This is a chapter from Amplio Development: The Path to Effective Lean-Agile Teams

Scrum is based on the belief that people working within its preset framework will expose impediments and that they will then figure out how to remove them. It is immutable because it does not provide a way to tell if a suggested change to Scrum will be an improvement or not. Hence, it demands immutability of its key practices.

This often works when people have the skills to do their work. But much of the time, people do not have these skills when Scrum is adopted. Providing these skills is essential and can be done if you believe it is possible to have a well-defined approach be effective in solving complex problems. The adopters of Scrum have expressly stated that this is not possible. Instead, a small framework that people can use as a foundation to figure out solutions is proposed.

Amplio is based on a different mindset. It has identified first principles and a method for using them (the Value Stream Impedance Scorecard) that can be used to accurately predict if a workflow change wil be an improvement.

 See A Fundamental Question That Separates Many in the Agile Community for more on this belief earlier in this book.

Without such a guide, people often make poor decisions on what might improve their work methods. This often happens after trying to remove an impediment to no avail. Abandoning certain Scrum practices makes sense at times – nothing works everywhere. But the objectives of those practices must still be met. Unfortunately, as Edgar Schein observes, “We don’t think and talk about what we see; we see what we are able to think and talk about.” Alternatives with greater efficacy and requiring lower energy to implement are not seen and therefore not taken.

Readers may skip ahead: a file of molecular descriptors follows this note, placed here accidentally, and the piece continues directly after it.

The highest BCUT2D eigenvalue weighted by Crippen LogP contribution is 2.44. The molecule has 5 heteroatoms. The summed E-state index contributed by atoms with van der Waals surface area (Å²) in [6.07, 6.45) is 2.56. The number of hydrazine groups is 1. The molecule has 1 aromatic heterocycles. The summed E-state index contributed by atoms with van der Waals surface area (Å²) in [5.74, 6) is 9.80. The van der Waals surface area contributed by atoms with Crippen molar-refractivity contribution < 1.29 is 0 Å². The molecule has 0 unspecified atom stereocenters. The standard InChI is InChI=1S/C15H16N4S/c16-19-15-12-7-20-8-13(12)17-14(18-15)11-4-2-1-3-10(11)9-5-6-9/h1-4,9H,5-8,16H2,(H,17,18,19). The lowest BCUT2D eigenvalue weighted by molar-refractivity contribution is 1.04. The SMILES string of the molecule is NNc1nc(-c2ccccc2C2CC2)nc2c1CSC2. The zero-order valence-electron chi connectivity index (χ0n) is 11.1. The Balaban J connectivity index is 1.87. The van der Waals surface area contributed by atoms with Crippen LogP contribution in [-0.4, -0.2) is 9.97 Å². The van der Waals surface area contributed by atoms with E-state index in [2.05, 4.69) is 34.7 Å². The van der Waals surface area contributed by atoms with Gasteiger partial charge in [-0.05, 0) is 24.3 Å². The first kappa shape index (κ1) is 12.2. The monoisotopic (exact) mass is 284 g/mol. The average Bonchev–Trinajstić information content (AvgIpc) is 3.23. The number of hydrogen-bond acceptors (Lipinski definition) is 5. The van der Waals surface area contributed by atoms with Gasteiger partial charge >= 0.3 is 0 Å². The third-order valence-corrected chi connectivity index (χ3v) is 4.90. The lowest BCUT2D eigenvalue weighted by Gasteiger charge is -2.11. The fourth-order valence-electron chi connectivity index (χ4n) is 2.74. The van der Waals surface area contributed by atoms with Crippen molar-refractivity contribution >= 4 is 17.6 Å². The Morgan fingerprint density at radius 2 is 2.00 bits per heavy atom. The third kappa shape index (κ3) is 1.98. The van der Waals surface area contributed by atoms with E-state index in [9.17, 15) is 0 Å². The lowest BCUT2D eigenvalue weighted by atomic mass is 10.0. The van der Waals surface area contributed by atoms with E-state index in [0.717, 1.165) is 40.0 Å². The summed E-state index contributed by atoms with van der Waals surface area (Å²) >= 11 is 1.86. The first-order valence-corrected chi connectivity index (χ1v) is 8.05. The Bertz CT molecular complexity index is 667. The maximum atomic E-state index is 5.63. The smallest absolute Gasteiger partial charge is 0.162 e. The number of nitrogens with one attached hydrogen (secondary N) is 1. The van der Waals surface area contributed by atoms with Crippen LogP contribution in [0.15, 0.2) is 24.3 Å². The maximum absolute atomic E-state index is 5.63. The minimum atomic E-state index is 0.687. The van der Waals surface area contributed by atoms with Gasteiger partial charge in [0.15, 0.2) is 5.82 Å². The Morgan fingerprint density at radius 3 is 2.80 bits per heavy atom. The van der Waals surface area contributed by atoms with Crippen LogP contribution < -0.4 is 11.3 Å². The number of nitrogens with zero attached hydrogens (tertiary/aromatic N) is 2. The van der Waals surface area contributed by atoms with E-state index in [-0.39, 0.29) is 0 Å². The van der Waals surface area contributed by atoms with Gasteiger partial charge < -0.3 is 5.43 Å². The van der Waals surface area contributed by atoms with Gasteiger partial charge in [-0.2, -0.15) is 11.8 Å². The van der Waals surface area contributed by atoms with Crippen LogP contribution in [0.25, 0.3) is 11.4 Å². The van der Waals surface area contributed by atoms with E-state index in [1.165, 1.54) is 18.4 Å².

Ironically, when teams are struggling with a Scrum practice and see no alternative, they often abandon the practice. Scrum proponents often chastise them for not following Scrum and call them ScrumButs. Instead of blaming people for not being motivated enough or for not committing to put in more energy to follow Scrum, I suggest we find an alternative approach that lowers the energy required to get past an impediment.

Amplio is based on the belief that no practice is the best one everywhere. Instead of focusing on the practices of Scrum, we can shift our focus to the objectives of its practices. Then, we can ask ourselves, “are there other ways of meeting this objective?” This parallels how patterns are defined. Patterns are “solutions to recurring problems in a context.” By thinking of the Scrum practices as a solution to a particular problem when we have a cross-functional team using timeboxing to solve a complex problem, we can ask ourselves, “what would a solution to the same problem but in our context be?”

If we use a solution to this problem in our context, it will be fit-for-purpose, easier to implement, and more effective. The Scrum framework can be thought of as a framework of patterns, not practices. This is the way Amplio Development is designed.  See Amplio Is a Pattern Language.

Using double-loop learning can help us identify when we should change our practices. The value stream impedance scorecard can be used to determine if a new practice would be better (See  How to Improve or Change a Practice for more).

Lean-Theory can provide the guidance needed to transition to Scrum practices and find alternative practices when applicable. Ironically, you won’t be doing Scrum anymore. I say ironically because if Scrum were genuinely based on Lean-Thinking, using it would not take you away from Scrum.


Go to Amplio Development: The Path to Effective Lean-Agile Teams 

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